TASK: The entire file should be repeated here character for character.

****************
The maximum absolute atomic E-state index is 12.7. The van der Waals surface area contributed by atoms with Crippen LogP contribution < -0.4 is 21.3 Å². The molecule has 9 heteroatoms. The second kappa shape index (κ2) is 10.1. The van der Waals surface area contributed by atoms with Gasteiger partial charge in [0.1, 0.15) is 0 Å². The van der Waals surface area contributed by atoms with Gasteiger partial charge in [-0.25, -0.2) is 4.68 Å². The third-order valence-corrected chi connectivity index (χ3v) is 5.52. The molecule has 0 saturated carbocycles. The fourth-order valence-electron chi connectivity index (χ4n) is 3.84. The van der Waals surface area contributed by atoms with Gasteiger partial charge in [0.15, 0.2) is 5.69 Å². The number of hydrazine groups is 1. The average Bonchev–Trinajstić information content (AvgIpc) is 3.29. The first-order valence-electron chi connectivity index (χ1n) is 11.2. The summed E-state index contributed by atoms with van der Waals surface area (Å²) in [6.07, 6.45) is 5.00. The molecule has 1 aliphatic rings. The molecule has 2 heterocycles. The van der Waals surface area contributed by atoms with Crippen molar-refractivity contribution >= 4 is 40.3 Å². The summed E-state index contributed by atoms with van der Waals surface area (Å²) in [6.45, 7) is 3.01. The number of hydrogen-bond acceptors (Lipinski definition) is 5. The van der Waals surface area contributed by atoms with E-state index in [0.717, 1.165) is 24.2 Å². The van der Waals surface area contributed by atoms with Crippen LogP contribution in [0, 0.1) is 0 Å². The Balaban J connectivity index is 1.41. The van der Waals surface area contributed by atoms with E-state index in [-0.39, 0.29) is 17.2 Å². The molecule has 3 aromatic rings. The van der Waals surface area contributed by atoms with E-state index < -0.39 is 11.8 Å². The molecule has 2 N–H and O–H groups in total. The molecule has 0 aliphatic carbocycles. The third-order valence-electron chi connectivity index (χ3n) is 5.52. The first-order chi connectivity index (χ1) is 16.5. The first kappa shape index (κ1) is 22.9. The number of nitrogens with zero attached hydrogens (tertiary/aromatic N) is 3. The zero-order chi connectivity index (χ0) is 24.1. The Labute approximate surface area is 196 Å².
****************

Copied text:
The maximum absolute atomic E-state index is 12.7. The van der Waals surface area contributed by atoms with Crippen LogP contribution < -0.4 is 21.3 Å². The molecule has 9 heteroatoms. The second kappa shape index (κ2) is 10.1. The van der Waals surface area contributed by atoms with Gasteiger partial charge in [0.1, 0.15) is 0 Å². The van der Waals surface area contributed by atoms with Gasteiger partial charge in [-0.25, -0.2) is 4.68 Å². The third-order valence-corrected chi connectivity index (χ3v) is 5.52. The molecule has 0 saturated carbocycles. The fourth-order valence-electron chi connectivity index (χ4n) is 3.84. The van der Waals surface area contributed by atoms with Gasteiger partial charge in [0.15, 0.2) is 5.69 Å². The number of hydrazine groups is 1. The average Bonchev–Trinajstić information content (AvgIpc) is 3.29. The first-order valence-electron chi connectivity index (χ1n) is 11.2. The summed E-state index contributed by atoms with van der Waals surface area (Å²) in [6.07, 6.45) is 5.00. The molecule has 1 aliphatic rings. The molecule has 2 heterocycles. The van der Waals surface area contributed by atoms with Crippen molar-refractivity contribution >= 4 is 40.3 Å². The summed E-state index contributed by atoms with van der Waals surface area (Å²) in [6.45, 7) is 3.01. The number of hydrogen-bond acceptors (Lipinski definition) is 5. The van der Waals surface area contributed by atoms with E-state index in [0.717, 1.165) is 24.2 Å². The van der Waals surface area contributed by atoms with Crippen LogP contribution in [0, 0.1) is 0 Å². The Balaban J connectivity index is 1.41. The van der Waals surface area contributed by atoms with E-state index in [-0.39, 0.29) is 17.2 Å². The molecule has 3 aromatic rings. The van der Waals surface area contributed by atoms with E-state index < -0.39 is 11.8 Å². The molecule has 2 N–H and O–H groups in total. The molecule has 0 aliphatic carbocycles. The third-order valence-electron chi connectivity index (χ3n) is 5.52. The first-order chi connectivity index (χ1) is 16.5. The first kappa shape index (κ1) is 22.9. The number of nitrogens with zero attached hydrogens (tertiary/aromatic N) is 3. The zero-order chi connectivity index (χ0) is 24.1. The Labute approximate surface area is 196 Å².